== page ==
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Comment Re:I'm not French (Score 1) 98

There is some hope that this whole surveillance may start crumbling because the French are much more likely to take it more seriously, fish out that old, trusted and may be a little rusted Guillotine to behead Hollande.

I have to disappoint you: I currently live in France, and the revelation about the French state spying on its citizens get hardly any airtime. No one cares here. They are too busy with good-old-fashioned politics with faces attached to issues.

Comment Re:Not the first study of this sort (Score 1) 160

There's been other similar prior work. For example, there's evidence that gamers can quickly allocate their attention in an efficient fashion. http://www.ncbi.nlm.nih.gov/pmc/articles/PMC2680769/ and that gamers have faster reaction times for a large variety of tasks http://cdp.sagepub.com/content/18/6/321.short.

Indeed, I'd have modded you up if I'd have mod points.

This study is yet another one showing these effects, but is by far not the first. The effects of video-game playing, in particular action video-game playing, on various part of the decision making process have been studied extensively. The whole research was kicked off by the publication of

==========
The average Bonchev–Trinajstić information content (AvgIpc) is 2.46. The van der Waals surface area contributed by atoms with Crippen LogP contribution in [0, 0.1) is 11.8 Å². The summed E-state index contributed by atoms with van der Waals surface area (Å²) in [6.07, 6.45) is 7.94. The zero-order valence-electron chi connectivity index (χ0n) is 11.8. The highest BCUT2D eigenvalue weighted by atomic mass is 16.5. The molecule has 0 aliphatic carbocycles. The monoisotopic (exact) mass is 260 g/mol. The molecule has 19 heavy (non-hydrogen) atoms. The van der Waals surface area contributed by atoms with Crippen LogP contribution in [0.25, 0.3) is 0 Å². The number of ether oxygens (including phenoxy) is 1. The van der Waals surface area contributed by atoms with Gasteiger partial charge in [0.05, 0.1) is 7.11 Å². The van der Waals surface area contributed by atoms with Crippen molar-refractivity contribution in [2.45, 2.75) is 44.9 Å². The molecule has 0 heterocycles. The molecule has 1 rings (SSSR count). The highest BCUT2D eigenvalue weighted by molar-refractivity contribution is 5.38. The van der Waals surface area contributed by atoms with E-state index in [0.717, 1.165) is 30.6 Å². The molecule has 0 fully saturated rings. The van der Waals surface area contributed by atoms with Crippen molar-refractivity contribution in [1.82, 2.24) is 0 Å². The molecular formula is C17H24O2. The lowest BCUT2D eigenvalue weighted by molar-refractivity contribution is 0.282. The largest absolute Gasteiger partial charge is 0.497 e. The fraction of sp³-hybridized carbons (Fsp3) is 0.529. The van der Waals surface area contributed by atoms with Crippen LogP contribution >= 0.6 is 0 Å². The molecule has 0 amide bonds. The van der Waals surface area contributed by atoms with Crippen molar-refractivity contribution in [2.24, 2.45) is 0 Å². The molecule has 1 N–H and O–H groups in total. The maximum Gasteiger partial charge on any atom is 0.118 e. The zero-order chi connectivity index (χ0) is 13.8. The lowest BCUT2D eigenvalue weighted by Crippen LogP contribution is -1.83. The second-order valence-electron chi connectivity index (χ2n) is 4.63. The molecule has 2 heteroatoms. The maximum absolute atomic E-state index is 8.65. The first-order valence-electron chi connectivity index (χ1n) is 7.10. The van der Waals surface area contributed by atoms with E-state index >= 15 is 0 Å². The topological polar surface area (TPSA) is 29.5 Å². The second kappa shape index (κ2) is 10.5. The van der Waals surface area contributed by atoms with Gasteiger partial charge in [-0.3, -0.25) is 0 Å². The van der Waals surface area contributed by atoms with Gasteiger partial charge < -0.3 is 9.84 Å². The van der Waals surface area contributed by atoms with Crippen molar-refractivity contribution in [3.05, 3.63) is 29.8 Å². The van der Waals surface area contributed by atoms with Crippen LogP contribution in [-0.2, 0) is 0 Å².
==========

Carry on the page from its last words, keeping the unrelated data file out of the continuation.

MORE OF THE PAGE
Green, C.S. & Bavelier, D. (2003). Action video games modify visual selective attention. Nature, 423, 534-537

with more publications related to that topic available on the lab page of Daphne Bavelier.

Disclaimer: I was working in the same department as the above-mentioned lab some years ago

Comment Re:The French would disagree (Score 1) 473

The French would disagree with this. They have single handedly foisted on the world ever longer copyrights since the 19th century. I don't know why the French are this way, but given that they have invented croissants, mayonaisse and champagne, I'm inclined to believe them.

You shouldn't love them too much for their croissants, as those were blatantly copied from the Austrians, who created the croissant's predecessor, known as the 'Kipferl', which - after being introduced by a Viennese into the Parisian society - was copied by French 'viennoiseries' and became the croissant. Luckily - for them - intellectual property protection wasn't going havoc in the 1830s, yet.


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